Complaints spiked during the pandemic and were concentrated in neighborhoods such as Venice, Downtown L.A. and the Hollywood Hills.

If The City Is Slow To Respond, Can Neighbors Go Directly To The Platforms With Complaints?

Airtalk listeners said in their experience, contacting companies such as Airbnb can also be a dead-end. One Airtalk listener, Sal in Los Angeles, wrote in to say that he has contacted both the city and Airbnb about a short-term vacation rental next to his home that he suspects is illegal.

“I’ve reported this to Airbnb, and they have done nothing,” Sal said.

Kalloch, the Airbnb policy manager, said in response, “Our job is to help the city of Los Angeles enforce its law … You wouldn’t expect General Motors to write a speeding ticket. And so we are not the ones doing the enforcement. We are the ones facilitating enforcement by the city.”

An Airbnb spokesperson told LAist via email, “We are in regular contact with the city and work to address complaints received from residents. Neighbors can submit complaints using our Neighborhood tool.” They also noted that many other vacation rental platforms exist aside from Airbnb, meaning that some illegal listings may need to be addressed by different platforms.

Why Isn’t The City Doing More To Enforce Its Own Law?

A spokesperson for the city’s Planning Department told LAist the department doesn’t have enough resources to adequately run the home-sharing program.

They said, “The day-to-day operation of the City Planning’s Home-Sharing work program is currently operating with 12 dedicated staff members. The program continues to be under-resourced.”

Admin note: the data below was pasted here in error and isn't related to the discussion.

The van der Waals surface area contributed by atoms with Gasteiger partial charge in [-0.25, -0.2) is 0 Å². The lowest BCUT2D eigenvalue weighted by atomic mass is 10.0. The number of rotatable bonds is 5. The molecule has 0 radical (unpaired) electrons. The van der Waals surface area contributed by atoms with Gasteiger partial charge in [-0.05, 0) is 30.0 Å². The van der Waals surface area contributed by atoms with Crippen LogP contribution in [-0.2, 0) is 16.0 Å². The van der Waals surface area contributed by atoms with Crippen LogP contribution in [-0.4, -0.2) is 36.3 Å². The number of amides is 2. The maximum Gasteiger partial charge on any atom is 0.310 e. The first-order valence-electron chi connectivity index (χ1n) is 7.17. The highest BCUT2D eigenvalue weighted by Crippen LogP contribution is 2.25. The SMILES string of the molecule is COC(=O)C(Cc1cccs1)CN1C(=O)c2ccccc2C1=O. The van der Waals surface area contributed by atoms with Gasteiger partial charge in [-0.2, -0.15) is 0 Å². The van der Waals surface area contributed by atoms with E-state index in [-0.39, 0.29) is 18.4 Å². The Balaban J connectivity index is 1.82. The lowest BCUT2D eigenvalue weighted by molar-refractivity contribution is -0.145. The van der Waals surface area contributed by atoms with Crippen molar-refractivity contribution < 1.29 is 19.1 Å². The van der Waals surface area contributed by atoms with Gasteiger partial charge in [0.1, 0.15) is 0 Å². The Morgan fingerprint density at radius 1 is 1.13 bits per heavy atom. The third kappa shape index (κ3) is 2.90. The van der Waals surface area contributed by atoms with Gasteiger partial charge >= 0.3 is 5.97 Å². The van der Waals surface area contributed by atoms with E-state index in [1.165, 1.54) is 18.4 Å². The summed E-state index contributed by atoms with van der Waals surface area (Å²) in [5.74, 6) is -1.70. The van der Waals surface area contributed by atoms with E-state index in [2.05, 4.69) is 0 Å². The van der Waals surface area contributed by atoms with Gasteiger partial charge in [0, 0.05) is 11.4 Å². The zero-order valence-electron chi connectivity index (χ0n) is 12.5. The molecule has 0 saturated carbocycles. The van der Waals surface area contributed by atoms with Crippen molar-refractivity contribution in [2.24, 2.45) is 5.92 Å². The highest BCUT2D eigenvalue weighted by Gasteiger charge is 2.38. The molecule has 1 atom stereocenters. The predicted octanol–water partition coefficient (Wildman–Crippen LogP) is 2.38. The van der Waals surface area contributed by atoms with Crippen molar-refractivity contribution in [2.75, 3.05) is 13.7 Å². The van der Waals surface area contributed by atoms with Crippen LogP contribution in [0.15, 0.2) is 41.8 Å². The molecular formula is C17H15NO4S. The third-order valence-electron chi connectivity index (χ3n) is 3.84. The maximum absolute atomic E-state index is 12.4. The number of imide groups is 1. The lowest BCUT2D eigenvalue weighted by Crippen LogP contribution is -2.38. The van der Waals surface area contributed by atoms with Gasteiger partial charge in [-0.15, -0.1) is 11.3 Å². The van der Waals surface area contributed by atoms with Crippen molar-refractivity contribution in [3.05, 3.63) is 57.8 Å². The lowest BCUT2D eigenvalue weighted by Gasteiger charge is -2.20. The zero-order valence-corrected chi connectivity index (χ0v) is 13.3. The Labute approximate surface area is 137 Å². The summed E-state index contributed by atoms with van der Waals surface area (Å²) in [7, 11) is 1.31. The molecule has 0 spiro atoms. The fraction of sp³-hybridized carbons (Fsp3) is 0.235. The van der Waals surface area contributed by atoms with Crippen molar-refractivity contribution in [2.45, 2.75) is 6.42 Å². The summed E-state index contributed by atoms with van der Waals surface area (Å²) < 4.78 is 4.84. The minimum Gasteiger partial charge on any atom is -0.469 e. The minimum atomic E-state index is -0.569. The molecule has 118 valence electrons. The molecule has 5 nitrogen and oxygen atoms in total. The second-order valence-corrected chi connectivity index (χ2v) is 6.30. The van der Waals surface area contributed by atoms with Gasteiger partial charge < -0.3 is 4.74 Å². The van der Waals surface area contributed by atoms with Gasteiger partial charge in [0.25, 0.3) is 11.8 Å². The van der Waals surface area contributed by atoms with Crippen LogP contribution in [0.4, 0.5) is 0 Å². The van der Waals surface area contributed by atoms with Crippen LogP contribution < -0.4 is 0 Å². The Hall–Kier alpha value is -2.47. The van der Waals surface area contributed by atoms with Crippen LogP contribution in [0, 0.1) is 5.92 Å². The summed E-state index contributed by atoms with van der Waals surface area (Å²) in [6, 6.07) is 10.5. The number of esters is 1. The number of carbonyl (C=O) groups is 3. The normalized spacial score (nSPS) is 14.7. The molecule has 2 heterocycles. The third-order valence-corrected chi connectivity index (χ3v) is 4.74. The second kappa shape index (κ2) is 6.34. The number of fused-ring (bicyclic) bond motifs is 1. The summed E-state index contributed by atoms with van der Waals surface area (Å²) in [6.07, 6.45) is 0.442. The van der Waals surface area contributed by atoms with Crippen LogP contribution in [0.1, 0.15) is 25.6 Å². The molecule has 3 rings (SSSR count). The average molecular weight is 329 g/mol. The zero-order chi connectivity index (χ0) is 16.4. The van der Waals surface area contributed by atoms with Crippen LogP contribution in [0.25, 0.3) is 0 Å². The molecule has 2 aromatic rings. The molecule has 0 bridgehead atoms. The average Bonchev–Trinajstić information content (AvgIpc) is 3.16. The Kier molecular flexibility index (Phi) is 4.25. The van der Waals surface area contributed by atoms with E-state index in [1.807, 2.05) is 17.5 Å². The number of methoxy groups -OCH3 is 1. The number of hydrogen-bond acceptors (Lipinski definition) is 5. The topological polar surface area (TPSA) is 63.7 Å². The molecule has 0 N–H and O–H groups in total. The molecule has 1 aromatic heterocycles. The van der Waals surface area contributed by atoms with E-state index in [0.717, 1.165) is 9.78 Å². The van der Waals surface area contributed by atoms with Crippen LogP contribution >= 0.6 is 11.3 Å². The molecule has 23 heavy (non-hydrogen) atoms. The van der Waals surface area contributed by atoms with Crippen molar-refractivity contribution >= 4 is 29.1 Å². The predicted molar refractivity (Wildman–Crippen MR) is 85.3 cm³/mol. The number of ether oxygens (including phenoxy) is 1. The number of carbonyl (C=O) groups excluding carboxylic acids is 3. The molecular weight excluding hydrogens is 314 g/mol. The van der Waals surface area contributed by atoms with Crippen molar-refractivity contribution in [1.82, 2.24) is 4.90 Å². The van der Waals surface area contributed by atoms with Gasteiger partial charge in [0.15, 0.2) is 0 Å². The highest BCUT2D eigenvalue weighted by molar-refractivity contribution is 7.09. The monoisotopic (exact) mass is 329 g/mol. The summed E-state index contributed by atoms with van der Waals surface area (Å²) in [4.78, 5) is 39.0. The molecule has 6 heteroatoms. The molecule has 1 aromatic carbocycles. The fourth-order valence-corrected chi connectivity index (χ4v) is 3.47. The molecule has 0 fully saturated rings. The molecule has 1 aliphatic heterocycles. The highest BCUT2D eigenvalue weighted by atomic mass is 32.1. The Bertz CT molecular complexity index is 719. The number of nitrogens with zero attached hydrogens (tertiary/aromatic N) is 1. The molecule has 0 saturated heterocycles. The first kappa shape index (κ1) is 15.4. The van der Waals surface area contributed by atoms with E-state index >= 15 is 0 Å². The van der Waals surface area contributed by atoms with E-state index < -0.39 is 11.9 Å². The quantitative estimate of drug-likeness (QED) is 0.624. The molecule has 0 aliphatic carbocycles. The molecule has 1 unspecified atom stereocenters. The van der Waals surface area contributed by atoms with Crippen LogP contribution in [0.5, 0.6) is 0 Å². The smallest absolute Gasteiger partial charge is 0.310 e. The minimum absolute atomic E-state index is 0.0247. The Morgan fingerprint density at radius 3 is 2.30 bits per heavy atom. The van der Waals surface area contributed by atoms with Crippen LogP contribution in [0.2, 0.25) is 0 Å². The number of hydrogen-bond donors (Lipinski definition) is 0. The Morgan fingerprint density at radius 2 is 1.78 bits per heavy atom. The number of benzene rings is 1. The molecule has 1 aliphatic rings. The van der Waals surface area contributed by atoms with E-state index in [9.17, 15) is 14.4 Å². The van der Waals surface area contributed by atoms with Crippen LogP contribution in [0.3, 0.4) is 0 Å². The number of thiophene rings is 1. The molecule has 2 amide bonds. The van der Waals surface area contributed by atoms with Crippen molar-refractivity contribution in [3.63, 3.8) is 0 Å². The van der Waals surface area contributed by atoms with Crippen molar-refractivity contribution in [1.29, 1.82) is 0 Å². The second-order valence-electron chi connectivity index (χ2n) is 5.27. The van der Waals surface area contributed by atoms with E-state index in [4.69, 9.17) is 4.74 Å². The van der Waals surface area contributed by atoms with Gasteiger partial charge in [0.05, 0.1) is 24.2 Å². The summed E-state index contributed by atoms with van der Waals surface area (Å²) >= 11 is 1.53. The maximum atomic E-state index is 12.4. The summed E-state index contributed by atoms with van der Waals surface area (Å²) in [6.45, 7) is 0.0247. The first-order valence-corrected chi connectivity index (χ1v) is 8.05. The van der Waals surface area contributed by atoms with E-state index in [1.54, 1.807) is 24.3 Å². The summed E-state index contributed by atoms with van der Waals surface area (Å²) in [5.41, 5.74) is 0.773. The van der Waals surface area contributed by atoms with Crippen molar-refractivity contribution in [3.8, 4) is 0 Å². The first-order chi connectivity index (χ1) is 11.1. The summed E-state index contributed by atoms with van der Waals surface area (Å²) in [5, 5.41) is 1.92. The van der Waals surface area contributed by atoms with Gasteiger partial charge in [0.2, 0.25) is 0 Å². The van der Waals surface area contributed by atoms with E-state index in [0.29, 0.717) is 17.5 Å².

It remains unclear exactly how many illegal listings have been removed from short-term rental platforms due to city enforcement, and what steps officials are taking in response to calls from city councilmembers who want to see tougher enforcement.

But soon, the departments involved in enforcement could have to pull back the curtain on their efforts. Earlier this month, City Councilmember Bob Blumenfield introduced a motion calling on the relevant departments to:

“… report within 60 days on the results and accuracy of the STR study from McGill University, provide a status report on the Home-Sharing program in Los Angeles, and a specific action plan to cure any problems that are confirmed or revealed.”

Blumenfield isn’t the only one wanting answers about the city’s apparent lack of enforcement. Incoming Councilmembers Hugo Soto-Martinez and Eunisses Hernandez both tweeted LAist’s story about the McGill study, calling for stronger enforcement.

Airbnb’s Kalloch said the company is able and willing to work with the city on changes to enforcement.

“If there are gaps, and if there are things that the city wants to do differently, we are absolutely at the table,” he said.